VIFF 2013: The Spider's Lair director delves into world of online scams
Imagine this: you log on to Facebook and find some impossibly dreamy hunk wants to friend you. You accept and strike up an online conversation with him. Soon, you find you're falling in love with him.
Think you wouldn't?
Filipino director Jason Paul Laxamana discovered it happens more often than you think it might.
Laxamana attended the Vancouver International Film Festival with his film The Spider's Lair (Babagwa), a tech-oriented drama about a straight guy named Greg who is coached by a gay associate and cons women and gay men with a fake Facebook profile. He develops relationships with them online and by phone, and emotionally manipulates them into sending him money. The scheme reels in plenty of money, until Greg finds himself unwittingly falling for one of his female targets.
In a chat with the Georgia Straight at the Dragons and Tigers Award ceremony at the Centre for Performing Arts, Laxamana said that the story he wrote was inspired by real life.
"I encountered people who became victims of such scams," he explained. "At the same time, I had the opportunity to meet people who did the scam for a living. So I just wove these stories together and researched what causes online deception."
Laxamana went one step further in his studying catfishing.
"To get into the mind of a scammer, I also did my own fake Facebook profile," he said. "I didn't scam people for money but I made people fall in love with that fake character, and I found out that it was very easy."
He said he thinks the phenomenon is indicative of how obsessed we are with appearances.
"You know the saying 'Looks can be deceiving,' right? When you have a Facebook profile, it's all about how you present yourself. So if you portray yourself as a beautiful person, a handsome person, most probably people will fall in love instantly with that persona. It says a lot about society, judging people by the face and stuff like that."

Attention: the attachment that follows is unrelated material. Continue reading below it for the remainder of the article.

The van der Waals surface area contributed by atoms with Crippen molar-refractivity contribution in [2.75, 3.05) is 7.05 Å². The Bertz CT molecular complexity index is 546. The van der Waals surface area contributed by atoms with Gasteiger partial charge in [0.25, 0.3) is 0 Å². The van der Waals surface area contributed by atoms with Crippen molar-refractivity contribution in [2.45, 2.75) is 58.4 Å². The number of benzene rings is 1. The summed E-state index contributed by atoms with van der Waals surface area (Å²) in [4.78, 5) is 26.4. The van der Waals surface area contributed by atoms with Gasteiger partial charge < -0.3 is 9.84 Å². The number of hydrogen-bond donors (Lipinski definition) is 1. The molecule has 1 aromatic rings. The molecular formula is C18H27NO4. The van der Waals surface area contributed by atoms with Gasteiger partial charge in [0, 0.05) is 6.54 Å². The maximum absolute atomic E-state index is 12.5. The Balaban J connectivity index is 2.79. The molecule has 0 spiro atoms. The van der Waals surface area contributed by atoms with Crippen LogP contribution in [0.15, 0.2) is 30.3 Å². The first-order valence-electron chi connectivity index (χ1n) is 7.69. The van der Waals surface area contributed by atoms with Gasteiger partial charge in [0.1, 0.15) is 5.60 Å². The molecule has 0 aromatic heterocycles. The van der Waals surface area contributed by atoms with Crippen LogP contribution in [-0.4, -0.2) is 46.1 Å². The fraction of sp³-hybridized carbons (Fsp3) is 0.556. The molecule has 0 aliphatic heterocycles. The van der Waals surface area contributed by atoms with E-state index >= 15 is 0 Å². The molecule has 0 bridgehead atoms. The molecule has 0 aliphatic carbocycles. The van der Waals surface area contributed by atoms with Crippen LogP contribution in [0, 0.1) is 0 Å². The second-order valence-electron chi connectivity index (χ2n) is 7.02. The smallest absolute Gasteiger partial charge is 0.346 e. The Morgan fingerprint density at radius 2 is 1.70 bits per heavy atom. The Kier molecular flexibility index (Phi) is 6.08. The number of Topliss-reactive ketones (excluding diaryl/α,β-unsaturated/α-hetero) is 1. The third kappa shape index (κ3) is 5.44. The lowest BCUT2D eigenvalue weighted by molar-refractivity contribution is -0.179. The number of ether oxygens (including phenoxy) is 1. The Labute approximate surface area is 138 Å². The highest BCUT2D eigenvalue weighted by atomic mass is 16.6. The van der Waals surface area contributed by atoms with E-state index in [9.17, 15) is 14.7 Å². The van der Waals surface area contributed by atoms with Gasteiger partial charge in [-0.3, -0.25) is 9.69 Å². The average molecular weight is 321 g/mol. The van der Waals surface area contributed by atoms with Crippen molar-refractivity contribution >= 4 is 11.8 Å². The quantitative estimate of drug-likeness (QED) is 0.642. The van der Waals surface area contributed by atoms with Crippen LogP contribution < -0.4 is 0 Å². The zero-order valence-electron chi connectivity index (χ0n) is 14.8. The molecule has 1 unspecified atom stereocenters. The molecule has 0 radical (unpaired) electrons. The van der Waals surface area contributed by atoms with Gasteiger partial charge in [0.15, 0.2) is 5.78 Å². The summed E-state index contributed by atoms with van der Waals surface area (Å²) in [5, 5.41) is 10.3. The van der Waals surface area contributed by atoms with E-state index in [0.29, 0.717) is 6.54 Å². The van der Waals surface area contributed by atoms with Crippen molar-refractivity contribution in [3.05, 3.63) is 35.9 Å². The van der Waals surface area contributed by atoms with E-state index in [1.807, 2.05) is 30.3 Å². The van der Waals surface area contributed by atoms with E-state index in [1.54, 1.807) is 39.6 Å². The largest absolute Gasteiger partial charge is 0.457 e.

While his film is set in the Philippines, online scams occur everywhere in the world. However, he noted that economic conditions can make this problem more prevalent in some countries.
"I believe is that this is more of a universal thing….As long as you are part of Facebook, this could happen to you," he said. "But I guess scamming is more rampant in developing nations because there are a lot of poor people in need of money and they don't have jobs and at the same time, there are a lot of people desperate for romance so I guess that's what makes the case of the Philippines unique."
Although his film serves as a cautionary tale for the dangers of online deception, he spoke about how promising the Filipino film industry is right now, due to opportunities opening up to new filmmakers. In fact, The Spider's Lair reflects a new wave of cinematic voices.
"It's an exciting time for Philippine cinema because there are a lot of grant-giving festivals in the Philippines right now," he said. "Like for example, The Spider's Lair was a product of a grant-giving film festival back in the Philippines and there are four other more grant-giving festivals where aspiring filmmakers can submit their scripts and if they become one of the top ten or top five, they are given seed money to produce those scripts into films. So all you need is a script regardless if you are an experienced filmmaker or someone already in the industry. Because of this, there are a lot of new filmmakers who are being featured because it used to be that there are only a couple of people who controlled the industry but now anyone, as long as he has the talent, can come in."